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Osteoarthritis (OA) is the most common form of arthritis worldwide and is the sixth leading cause of disability. It costs the UK economy approximately 1% of gross national product per annum. With an aging population, the cost of chronic conditions such as OA continues to rise. Historically, treatments for OA have been limited to painkillers, physiotherapy and joint injections. When these fail, patients are referred for joint replacement surgery. With the advent of tissue engineering strategies aimed at generating new bone and cartilage for repair of osteochondral defects, there has been considerable interest in exploiting these techniques to devise new treatments for OA. To date, little consideration has been given to the OA niche and attendant inflammatory milieu for any regenerative skeletal strategy. This review highlights the importance of understanding the osteoarthritic niche in order to modify existing tissue engineering and regenerative medicine strategies for the future treatment of OA.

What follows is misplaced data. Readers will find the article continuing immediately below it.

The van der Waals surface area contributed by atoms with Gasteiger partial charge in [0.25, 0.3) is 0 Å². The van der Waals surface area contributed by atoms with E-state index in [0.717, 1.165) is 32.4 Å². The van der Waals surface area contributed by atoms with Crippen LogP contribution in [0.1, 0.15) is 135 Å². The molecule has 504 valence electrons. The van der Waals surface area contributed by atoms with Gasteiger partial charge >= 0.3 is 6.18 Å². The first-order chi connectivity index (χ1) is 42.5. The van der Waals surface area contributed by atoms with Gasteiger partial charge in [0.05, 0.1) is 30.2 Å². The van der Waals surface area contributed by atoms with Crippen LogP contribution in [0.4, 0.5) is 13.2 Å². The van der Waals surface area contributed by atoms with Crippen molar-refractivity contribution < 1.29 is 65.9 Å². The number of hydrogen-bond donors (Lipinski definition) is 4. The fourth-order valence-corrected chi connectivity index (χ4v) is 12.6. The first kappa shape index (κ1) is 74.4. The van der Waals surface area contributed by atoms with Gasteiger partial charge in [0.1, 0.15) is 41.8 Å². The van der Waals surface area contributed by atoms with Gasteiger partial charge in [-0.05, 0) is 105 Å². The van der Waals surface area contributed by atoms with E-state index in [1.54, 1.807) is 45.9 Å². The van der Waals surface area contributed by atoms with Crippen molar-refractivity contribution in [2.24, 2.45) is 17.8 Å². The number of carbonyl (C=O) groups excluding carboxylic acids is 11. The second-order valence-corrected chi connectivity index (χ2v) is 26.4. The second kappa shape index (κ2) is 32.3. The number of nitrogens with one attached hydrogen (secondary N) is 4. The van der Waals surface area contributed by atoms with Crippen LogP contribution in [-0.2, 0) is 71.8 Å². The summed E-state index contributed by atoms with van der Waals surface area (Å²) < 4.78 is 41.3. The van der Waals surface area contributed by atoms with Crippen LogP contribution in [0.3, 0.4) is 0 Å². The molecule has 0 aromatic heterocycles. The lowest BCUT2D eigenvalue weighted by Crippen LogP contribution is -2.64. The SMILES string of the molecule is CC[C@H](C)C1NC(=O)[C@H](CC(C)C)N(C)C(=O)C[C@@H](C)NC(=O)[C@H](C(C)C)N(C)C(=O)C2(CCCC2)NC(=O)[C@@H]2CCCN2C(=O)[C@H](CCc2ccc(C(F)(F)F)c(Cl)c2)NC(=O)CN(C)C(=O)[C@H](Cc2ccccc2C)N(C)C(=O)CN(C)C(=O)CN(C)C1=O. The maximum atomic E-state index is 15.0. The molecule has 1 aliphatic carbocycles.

Original publication




Journal article


Regen med

Publication Date





551 - 570


Animals, Humans, Inflammation, Osteoarthritis, Regenerative Medicine, Tissue Engineering